Yankees insider suggests Josh Donaldson release may hint at Aaron Boone job security

Seems like a stretch but ... maybe not?

New York Yankees v Detroit Tigers
New York Yankees v Detroit Tigers / Duane Burleson/GettyImages
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Nobody would necessarily be "surprised" if the New York Yankees decided to fire manager Aaron Boone after the 2023 season. He has one year left on his contract and it would be yet another easy way for those responsible for building this terrible roster to scapegoat somebody else without holding themselves accountable (although it now seems like Dillon Lawson was actually bad).

But firing Boone come November would be in line with the many uncharacteristic decisions the Yankees have made this season. Lawson was the first in-season coaching dismissal under Brian Cashman since he took over in 1998. The team released Aaron Hicks, who had about $30 million remaining on his contract. Harrison Bader was placed on waivers and shipped to the Reds.

But none was perhaps more glaring than the release of Josh Donaldson, who had been taking batting practice with the team and was believed to be nearing a return from his calf injury. Shortly before the release, Boone said Donaldson was expected to go on a rehab assignment and make his way back to the active roster.

There was always a reason he was placed on the 60-day IL, though, wasn't there? Donaldson was never a fit with this team. His defense was good, but he even managed to lapse on that side of the ball at the absolute worst times. His offense was atrocious. He was brought in to give this team some edge, but he managed to throw that out the window when he went too far with Tim Anderson.

Ever since May of last year, Donaldson's been useless. He should've been tossed off the roster before 2023 began, but the Yankees were insistent on a bounce-back. It never came. They decided to call up their top prospects when rosters expanded, which left no room for him in New York.

Either way, his release marks yet another warning sign bigger changes could be coming in the offseason, if we're to believe Yankees insider Bob Klapisch.

Yankees insider suggests Josh Donaldson release may hint at Aaron Boone job security

"The second part of this saga plays into a broader narrative that’ll play out this winter.

And that’s where manager Aaron Boone comes in. I heard weeks ago the manager would be in trouble if the Yankees were to finish in last place. That door, I’m told, is still 'wide open.'

But just the other day, SNY’s Andy Martino reported that Boone is safe. He has Cashman’s blessing. The only way Boone would be fired is if Steinbrenner pulled rank on his GM.

And since that’s never happened, logic follows that Boone will back in 2024.

But that would only make sense in a different era – say, 2017, when Cashman had full autonomy. He fired Joe Girardi after the Yankees made it to Game 7 of the AL Championship Series. With his contract up for renewal, 10 straight years without a losing record and finishing just a game shy of the World Series, Girardi assumed a new deal was a slam dunk."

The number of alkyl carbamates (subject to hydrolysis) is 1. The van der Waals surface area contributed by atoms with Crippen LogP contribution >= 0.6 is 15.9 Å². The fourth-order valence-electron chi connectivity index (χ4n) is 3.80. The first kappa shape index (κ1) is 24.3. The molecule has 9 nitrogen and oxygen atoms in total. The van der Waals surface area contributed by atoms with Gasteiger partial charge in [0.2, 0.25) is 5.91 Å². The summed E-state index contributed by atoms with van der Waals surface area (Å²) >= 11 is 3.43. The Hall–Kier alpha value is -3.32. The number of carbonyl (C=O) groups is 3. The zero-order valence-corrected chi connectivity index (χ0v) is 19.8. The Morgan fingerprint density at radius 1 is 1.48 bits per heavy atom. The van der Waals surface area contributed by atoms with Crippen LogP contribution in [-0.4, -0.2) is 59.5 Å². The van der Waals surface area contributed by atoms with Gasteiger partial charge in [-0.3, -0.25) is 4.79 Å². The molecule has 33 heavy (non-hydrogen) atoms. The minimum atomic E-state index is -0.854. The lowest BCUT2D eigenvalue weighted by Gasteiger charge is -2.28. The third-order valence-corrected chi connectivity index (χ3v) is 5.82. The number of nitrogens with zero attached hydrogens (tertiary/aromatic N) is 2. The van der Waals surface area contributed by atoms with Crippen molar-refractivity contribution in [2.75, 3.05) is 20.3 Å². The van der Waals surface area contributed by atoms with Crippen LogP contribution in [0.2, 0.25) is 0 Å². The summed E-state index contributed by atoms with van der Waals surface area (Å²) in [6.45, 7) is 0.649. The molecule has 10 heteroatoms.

Bob Klapisch, NJ.com

Klapisch is operating under the assumption Cashman will no longer have full autonomy, which leaves Boone unprotected. The belief is Steinbrenner's discontent with what's happened this year will lead to changes, and since Cashman and Boone haven't reached a World Series, it's possible Steinbrenner, assuming Cashman is safe (he likely is), will influence the next most impactful change down in the dugout.

Klapisch says Cashman's power will "no longer be unchecked" and that Brian Sabean and Omar Minaya will have "greater input in the coming months." If Boone has been Cashman's "guy," then it's very possible this decision could be out of his hands.

Then again, we're not exactly sold on this flow chart of cause and effect. Boone's not bringing the Yankees to new heights, but he's also not dragging them down. It's not his problem Cashman didn't roster enough lefties. It's not his problem Cashman prioritized redundant/oft-injured players. It's not his problem regressions kicked in three years too early.

For as much as fans love to criticize Steinbrenner, the man definitely isn't that blind to what's going on (no matter how you choose to interpret him being "confused" as to why fans were upset in June). If he's going to make sweeping changes, Boone probably won't be his sole target. At this point, the groans have been far too loud for that to appease the average fan.

Completely revamping Cashman's cabinet would be where he needs to start. Then, if nothing changes in 2024, Boone can take his stick and bandana and head out of town when his contract expires -- just the way the Yankees like to do it.